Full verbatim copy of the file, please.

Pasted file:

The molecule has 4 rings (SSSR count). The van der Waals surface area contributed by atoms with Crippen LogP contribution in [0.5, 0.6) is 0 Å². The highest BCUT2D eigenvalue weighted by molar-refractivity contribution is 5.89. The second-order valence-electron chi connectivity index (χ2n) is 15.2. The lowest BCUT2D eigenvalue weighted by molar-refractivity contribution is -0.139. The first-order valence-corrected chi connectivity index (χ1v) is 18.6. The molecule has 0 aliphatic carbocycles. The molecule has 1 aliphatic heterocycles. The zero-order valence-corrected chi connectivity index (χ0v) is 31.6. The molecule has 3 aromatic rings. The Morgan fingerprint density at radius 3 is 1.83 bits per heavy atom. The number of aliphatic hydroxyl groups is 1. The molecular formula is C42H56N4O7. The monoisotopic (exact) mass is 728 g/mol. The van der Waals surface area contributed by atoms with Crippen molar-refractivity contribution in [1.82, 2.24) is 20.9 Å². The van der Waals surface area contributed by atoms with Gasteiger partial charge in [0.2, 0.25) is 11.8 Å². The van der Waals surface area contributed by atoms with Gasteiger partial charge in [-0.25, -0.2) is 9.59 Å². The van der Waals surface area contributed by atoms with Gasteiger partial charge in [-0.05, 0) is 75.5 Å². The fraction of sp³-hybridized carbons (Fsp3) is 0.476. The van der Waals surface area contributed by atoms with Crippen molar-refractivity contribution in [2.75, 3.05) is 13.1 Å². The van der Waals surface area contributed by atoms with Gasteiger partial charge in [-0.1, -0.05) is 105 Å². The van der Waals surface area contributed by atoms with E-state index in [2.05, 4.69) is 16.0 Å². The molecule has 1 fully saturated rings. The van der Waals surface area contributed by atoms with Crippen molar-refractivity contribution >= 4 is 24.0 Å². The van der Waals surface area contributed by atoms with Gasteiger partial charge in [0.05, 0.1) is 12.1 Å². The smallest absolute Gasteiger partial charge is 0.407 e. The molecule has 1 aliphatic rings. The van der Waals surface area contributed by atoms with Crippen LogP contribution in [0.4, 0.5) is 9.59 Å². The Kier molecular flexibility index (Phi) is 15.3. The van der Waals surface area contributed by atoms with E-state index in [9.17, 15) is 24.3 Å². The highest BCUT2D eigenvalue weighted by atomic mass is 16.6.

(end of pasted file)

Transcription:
The molecule has 4 rings (SSSR count). The van der Waals surface area contributed by atoms with Crippen LogP contribution in [0.5, 0.6) is 0 Å². The highest BCUT2D eigenvalue weighted by molar-refractivity contribution is 5.89. The second-order valence-electron chi connectivity index (χ2n) is 15.2. The lowest BCUT2D eigenvalue weighted by molar-refractivity contribution is -0.139. The first-order valence-corrected chi connectivity index (χ1v) is 18.6. The molecule has 0 aliphatic carbocycles. The molecule has 1 aliphatic heterocycles. The zero-order valence-corrected chi connectivity index (χ0v) is 31.6. The molecule has 3 aromatic rings. The Morgan fingerprint density at radius 3 is 1.83 bits per heavy atom. The number of aliphatic hydroxyl groups is 1. The molecular formula is C42H56N4O7. The monoisotopic (exact) mass is 728 g/mol. The van der Waals surface area contributed by atoms with Crippen molar-refractivity contribution in [1.82, 2.24) is 20.9 Å². The van der Waals surface area contributed by atoms with Gasteiger partial charge in [0.2, 0.25) is 11.8 Å². The van der Waals surface area contributed by atoms with Gasteiger partial charge in [-0.25, -0.2) is 9.59 Å². The van der Waals surface area contributed by atoms with Gasteiger partial charge in [-0.05, 0) is 75.5 Å². The fraction of sp³-hybridized carbons (Fsp3) is 0.476. The van der Waals surface area contributed by atoms with Crippen molar-refractivity contribution in [2.75, 3.05) is 13.1 Å². The van der Waals surface area contributed by atoms with Gasteiger partial charge in [-0.1, -0.05) is 105 Å². The van der Waals surface area contributed by atoms with E-state index in [2.05, 4.69) is 16.0 Å². The molecule has 1 fully saturated rings. The van der Waals surface area contributed by atoms with Crippen molar-refractivity contribution >= 4 is 24.0 Å². The van der Waals surface area contributed by atoms with Gasteiger partial charge in [0.05, 0.1) is 12.1 Å². The smallest absolute Gasteiger partial charge is 0.407 e. The molecule has 1 aliphatic rings. The van der Waals surface area contributed by atoms with Crippen LogP contribution in [0.4, 0.5) is 9.59 Å². The Kier molecular flexibility index (Phi) is 15.3. The van der Waals surface area contributed by atoms with E-state index in [9.17, 15) is 24.3 Å². The highest BCUT2D eigenvalue weighted by atomic mass is 16.6.